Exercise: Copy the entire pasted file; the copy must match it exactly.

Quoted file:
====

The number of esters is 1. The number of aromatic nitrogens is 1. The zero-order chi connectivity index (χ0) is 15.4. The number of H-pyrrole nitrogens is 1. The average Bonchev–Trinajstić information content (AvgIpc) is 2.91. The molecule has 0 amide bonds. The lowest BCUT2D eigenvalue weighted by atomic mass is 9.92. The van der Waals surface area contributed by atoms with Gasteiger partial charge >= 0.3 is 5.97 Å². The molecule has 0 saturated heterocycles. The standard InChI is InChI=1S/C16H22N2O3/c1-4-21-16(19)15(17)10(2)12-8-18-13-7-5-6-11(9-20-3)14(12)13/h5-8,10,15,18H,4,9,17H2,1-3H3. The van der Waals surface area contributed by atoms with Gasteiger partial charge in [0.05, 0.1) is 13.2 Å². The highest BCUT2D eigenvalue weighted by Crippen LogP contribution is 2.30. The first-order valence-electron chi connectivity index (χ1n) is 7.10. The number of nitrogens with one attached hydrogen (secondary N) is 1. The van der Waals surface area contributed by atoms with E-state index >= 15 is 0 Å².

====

The number of esters is 1. The number of aromatic nitrogens is 1. The zero-order chi connectivity index (χ0) is 15.4. The number of H-pyrrole nitrogens is 1. The average Bonchev–Trinajstić information content (AvgIpc) is 2.91. The molecule has 0 amide bonds. The lowest BCUT2D eigenvalue weighted by atomic mass is 9.92. The van der Waals surface area contributed by atoms with Gasteiger partial charge >= 0.3 is 5.97 Å². The molecule has 0 saturated heterocycles. The standard InChI is InChI=1S/C16H22N2O3/c1-4-21-16(19)15(17)10(2)12-8-18-13-7-5-6-11(9-20-3)14(12)13/h5-8,10,15,18H,4,9,17H2,1-3H3. The van der Waals surface area contributed by atoms with Gasteiger partial charge in [0.05, 0.1) is 13.2 Å². The highest BCUT2D eigenvalue weighted by Crippen LogP contribution is 2.30. The first-order valence-electron chi connectivity index (χ1n) is 7.10. The number of nitrogens with one attached hydrogen (secondary N) is 1. The van der Waals surface area contributed by atoms with E-state index >= 15 is 0 Å².